Art world comes up with creative ways to survive virus
Published : Mar 10, 2020 - 15:08
Updated : Mar 10, 2020 - 17:41
The National Museum of Korea will broadcast live “10,000 Years of Design - Man, Matter, Metamorphosis” on Naver TV on Friday. (The National Museum of Korea)

With the spread of COVID-19 continuing for more than 50 days, museums and galleries have begun to seek ways to provide cultural experiences for people who are isolating themselves at home and minimizing social activities.

The National Museum of Korea, which is temporarily closed due to the spread of the new coronavirus, said Monday that it would stream its special exhibition, “10,000 Years of Design - Man, Matter, Metamorphosis” at 7 p.m. on Friday through Naver TV, at

The live broadcast will be guided by Baik Seung-mi, the curator of the exhibition.

The exhibition, which was scheduled to run through April 5, shows how design in Finland has evolved around the country’s nature and ecosystem from the end of the Ice Age when the Finnish landmass emerged.

“10,000 Years of Design - Man, Matter, Metamorphosis” can be viewed Friday at

The National Museum of Modern and Contemporary Art, Korea (MMCA) is providing a variety of videos of exhibition tours and curator’s talks on its YouTube channel. Providing subtitles both in English and Korean, the tour videos which run from 30 minutes to an hour include both past and current exhibitions such as “The Square: Art and Society in Korea,” “When Brushes Are Abandoned,” and “Unearthing Future.”

State-run galleries and museums announced their temporary closures late last month as part of efforts to prevent the spread of viral respiratory illness. The MMCA is set to remain closed until March 22, while the National Museum of Korea said its facilities would remain closed until the COVID-19 situation was resolved.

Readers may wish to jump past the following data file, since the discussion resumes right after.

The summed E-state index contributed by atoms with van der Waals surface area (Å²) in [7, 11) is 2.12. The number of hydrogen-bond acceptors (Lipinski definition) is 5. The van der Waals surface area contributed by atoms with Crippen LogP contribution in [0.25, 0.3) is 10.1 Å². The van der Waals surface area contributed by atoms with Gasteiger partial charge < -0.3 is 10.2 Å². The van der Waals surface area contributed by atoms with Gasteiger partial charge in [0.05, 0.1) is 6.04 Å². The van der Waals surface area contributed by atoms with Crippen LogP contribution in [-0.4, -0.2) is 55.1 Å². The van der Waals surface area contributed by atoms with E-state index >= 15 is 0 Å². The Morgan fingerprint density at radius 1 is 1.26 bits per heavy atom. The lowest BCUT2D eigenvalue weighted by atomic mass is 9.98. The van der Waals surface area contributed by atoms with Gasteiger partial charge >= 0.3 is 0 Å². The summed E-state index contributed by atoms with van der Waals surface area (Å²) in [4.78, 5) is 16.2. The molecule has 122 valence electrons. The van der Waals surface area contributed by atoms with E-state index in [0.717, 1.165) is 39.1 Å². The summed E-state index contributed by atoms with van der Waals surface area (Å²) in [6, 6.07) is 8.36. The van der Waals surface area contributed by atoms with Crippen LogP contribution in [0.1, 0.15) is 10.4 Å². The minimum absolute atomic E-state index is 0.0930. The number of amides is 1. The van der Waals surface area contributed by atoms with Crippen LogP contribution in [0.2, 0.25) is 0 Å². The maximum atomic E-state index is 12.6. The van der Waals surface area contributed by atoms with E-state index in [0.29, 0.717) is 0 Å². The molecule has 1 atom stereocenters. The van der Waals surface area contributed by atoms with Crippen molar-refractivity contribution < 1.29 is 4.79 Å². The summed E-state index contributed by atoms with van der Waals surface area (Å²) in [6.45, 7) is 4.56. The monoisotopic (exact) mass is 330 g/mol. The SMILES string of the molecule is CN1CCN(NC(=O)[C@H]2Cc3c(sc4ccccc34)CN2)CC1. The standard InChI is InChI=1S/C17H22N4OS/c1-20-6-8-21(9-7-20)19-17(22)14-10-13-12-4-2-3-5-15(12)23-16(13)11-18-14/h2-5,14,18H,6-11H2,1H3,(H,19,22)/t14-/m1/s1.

Kim In-hye, a curator at the MMCA, showcases “The Square: Art and Society in Korea” through a live gallery tour. (MMCA YouTube)

The virus had infected more than 7,400 people and killed 54 in Korea as of Tuesday morning, but the daily increase in the number of confirmed cases has slowed down this week.

Some private galleries are also moving to reach out to their audiences while avoiding crowds to lower the risk of infection.

Arario Gallery, a major contemporary art gallery, is showcasing more than 20 works online until March 22. The works were originally planned for showing at the canceled Art Basel Hong Kong, the biggest international art fair in Asia. The gallery also allows in-person viewing of the works at the gallery upon request.

Barakat Seoul, a gallery that holds ancient to contemporary art exhibitions, will show “Masterpieces of Chinese Art in The Barakat Collection” from Wednesday to June 30 by appointment until the virus outbreak is resolved.

Featuring Chinese art ranging from Han Dynasty clay figures to sculptural works from quintessentially elegant Sui Dynasty and luxurious craftworks from the Qing Dynasty, the exhibition recreates the splendor of the Emperor’s gardens, the gallery said. 

Gana Art, a 37-year-old contemporary and modern art gallery in Seoul, however, will remain open, holding a preview of Yoo Sun-tai‘s solo exhibition which was scheduled on March 25 but pushed back to April 1 due to the virus outbreak.

By Park Yuna (